Here are some tire safety tips from the National Highway Transportation Safety Administration, taken from their brochure "Tire Safety, Everything Rides on It".
1. Tire Tread
The tire tread provides the gripping action and traction that prevents your vehicle from slipping or sliding, especially when the road is wet or icy. In general, tires are not safe and should be replaced when the tread is worn down to 1/16 of an inch. Tires have built-in treadwear indicators that let you know when it is time to replace your tires. These indicators are raised sections spaced intermittently in the bottom of the tread grooves. When they appear "even" with the outside of the tread, it is time to replace your tires. Another method of checking tread depth is to place a penny in the tread with Lincoln's head upside down and facing you. If you can see the top of Lincoln's head, you are ready for new tires.
2. Tire Balance and Wheel Alignment
To avoid vibration or shaking of the vehicle when a tire rotates, the tire must be properly balanced. This balance is achieved by positioning weights on the wheel to counterbalance heavy spots on the wheel-and-tire assembly. A wheel alignment adjusts the angles of the wheel so that they are positioned correctly relative to the vehicle's frame. This adjustment maximizes the life of your tires and prevents your car from veering to the right or left when driving on a straight, level road. These adjustments require special equipment and should be performed by a qualified technician.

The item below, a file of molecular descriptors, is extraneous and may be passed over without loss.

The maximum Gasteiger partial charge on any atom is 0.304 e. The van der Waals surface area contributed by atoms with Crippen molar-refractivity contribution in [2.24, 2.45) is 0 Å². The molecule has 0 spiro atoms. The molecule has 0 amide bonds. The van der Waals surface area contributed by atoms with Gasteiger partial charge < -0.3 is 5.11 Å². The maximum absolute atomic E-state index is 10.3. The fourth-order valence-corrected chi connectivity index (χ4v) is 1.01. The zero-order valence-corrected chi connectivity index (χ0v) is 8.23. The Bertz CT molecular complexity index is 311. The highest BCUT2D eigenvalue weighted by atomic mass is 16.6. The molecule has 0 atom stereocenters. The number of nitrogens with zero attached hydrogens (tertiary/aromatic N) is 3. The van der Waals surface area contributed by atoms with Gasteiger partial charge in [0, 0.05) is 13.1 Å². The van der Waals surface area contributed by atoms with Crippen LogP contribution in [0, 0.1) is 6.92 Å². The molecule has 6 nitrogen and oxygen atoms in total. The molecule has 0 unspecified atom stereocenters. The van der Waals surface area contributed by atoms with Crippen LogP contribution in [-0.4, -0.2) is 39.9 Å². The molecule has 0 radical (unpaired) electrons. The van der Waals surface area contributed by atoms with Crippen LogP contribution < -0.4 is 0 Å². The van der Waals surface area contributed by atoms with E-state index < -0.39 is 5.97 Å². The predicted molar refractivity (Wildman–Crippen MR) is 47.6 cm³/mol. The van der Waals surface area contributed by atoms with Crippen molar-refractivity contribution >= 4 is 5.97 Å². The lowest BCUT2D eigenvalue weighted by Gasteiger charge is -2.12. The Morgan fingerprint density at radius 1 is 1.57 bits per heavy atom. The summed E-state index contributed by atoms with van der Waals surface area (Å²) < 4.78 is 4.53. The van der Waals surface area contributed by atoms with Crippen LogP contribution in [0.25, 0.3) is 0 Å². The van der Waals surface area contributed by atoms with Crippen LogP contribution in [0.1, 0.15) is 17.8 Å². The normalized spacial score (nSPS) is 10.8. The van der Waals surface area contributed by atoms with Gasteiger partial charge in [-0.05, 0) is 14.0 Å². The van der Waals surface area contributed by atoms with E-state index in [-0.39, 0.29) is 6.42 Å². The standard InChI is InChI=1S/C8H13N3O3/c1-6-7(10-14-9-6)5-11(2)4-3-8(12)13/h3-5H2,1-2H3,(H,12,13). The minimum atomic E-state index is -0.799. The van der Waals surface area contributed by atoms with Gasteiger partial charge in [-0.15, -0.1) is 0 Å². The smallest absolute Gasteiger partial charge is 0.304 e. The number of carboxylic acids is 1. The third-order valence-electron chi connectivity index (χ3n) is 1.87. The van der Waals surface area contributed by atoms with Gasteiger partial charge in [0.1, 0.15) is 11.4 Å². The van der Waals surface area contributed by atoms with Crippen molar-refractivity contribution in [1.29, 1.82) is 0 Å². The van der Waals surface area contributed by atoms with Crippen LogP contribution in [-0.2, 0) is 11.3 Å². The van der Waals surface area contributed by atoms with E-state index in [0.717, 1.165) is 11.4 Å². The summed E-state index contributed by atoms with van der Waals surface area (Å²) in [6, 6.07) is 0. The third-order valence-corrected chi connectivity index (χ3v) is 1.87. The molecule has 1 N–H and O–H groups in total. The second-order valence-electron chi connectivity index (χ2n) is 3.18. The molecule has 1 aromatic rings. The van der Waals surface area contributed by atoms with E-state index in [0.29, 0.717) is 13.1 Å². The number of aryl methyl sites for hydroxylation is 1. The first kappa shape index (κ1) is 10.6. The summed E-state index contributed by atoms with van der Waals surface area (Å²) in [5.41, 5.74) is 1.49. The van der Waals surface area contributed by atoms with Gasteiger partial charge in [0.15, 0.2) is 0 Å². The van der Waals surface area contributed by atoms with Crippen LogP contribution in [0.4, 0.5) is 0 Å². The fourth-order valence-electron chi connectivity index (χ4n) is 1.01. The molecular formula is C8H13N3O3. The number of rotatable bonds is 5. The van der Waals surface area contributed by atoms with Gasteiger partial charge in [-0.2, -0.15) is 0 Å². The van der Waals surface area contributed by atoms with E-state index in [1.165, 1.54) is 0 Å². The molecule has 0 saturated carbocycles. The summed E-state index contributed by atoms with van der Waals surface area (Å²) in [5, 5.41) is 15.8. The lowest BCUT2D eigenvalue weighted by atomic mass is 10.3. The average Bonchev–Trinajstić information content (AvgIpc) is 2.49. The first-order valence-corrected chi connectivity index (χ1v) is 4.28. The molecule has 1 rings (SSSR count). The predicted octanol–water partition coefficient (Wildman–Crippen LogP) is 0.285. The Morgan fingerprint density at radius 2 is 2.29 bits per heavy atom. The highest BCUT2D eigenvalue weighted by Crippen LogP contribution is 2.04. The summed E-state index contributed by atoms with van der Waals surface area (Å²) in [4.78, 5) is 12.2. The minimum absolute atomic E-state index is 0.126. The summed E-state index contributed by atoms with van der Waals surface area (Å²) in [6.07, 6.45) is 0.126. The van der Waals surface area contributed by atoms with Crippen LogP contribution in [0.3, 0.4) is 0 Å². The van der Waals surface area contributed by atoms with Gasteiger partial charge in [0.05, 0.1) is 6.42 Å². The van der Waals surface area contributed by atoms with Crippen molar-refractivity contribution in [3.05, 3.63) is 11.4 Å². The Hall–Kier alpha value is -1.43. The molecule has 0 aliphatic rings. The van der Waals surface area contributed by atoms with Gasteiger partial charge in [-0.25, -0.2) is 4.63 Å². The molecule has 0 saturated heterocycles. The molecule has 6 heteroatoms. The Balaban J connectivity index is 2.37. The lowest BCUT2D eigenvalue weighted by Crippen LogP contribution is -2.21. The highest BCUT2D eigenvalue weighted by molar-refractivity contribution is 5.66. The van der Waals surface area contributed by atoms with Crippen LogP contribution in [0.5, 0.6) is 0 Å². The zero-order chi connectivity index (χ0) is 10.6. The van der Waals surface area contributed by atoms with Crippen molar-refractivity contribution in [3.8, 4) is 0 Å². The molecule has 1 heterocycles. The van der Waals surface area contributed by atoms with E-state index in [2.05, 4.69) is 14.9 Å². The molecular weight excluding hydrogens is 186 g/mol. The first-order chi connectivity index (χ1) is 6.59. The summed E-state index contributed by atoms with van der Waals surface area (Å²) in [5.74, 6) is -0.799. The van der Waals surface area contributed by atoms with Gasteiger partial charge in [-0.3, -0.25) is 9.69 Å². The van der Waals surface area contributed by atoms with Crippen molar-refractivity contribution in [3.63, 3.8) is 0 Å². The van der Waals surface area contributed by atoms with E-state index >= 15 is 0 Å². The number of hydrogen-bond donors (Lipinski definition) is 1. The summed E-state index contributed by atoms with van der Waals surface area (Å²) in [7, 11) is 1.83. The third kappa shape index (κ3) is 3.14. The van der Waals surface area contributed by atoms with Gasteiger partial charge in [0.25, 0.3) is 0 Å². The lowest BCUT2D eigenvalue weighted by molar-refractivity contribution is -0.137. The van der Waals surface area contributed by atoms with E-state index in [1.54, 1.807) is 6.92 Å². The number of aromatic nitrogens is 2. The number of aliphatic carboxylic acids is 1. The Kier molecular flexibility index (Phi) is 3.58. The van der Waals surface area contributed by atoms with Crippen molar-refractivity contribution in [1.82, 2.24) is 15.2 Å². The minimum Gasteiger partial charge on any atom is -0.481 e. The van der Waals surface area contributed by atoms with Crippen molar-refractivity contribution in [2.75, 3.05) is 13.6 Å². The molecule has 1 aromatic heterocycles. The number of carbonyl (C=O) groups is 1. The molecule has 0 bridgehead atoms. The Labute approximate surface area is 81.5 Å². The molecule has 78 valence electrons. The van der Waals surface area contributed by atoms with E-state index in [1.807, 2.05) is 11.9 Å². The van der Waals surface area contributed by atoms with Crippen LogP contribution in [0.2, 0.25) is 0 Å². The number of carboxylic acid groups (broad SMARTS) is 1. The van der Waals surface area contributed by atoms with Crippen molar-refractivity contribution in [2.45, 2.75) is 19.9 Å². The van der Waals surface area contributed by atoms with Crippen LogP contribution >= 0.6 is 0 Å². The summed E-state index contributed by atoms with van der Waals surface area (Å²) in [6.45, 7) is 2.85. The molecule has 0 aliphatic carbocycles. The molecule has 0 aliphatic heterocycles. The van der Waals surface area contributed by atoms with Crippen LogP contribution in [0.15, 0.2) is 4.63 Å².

3. Tire Rotation
Rotating tires from front to back and from side to side can reduce irregular wear (for vehicles that have tires that are all the same size). Look in your owner's manual for information on how frequently the tires on your vehicle should be rotated and the best pattern for rotation.
For maximum mileage, rotate your tires every 5,000 miles.
Computerized Wheel Balance
Unbalanced tires can cause a number of problems for your car, including uneven tire wear, wheel vibration and strut and shock. Even poor handling, excessive road noise and accelerated tire wear can be symptoms of unbalanced tires. If you notice any of these problems occurring on your vehicle, bring it to Shelor Motor Mile's Tire Center to have your wheels balanced.
Tires are always balanced when they are first put on a vehicle, but most tire experts recommend that you have your tires balanced every 6,000 miles, although your vehicle's manufacturer may have other recommendations. You will get the most out of your tires by adhering to the manufacturer's recommendations.
The process of balancing a tire involves placing small weights around the wheel as necessary to balance the entire wheel assembly. The experts at Shelor Motor Mile's Tire Center will have your wheels balanced and you back on the road before you know it.
Rotating your tires helps them all wear at approximately the same rate and lengthens a tire's life on your car. Not all of your tires get the same amount of wear. Usually, the front tires on a front wheel drive car will wear faster due to the added resistance caused by steering. When you rotate your tires, this wear is spread across all four tires instead of the same two all the time, lengthening your tire between buying new tires.
To maximize the life of your tires, you should have the experts at Shelor Motor Mile's Tire Center rotate your tires every 6,000 miles.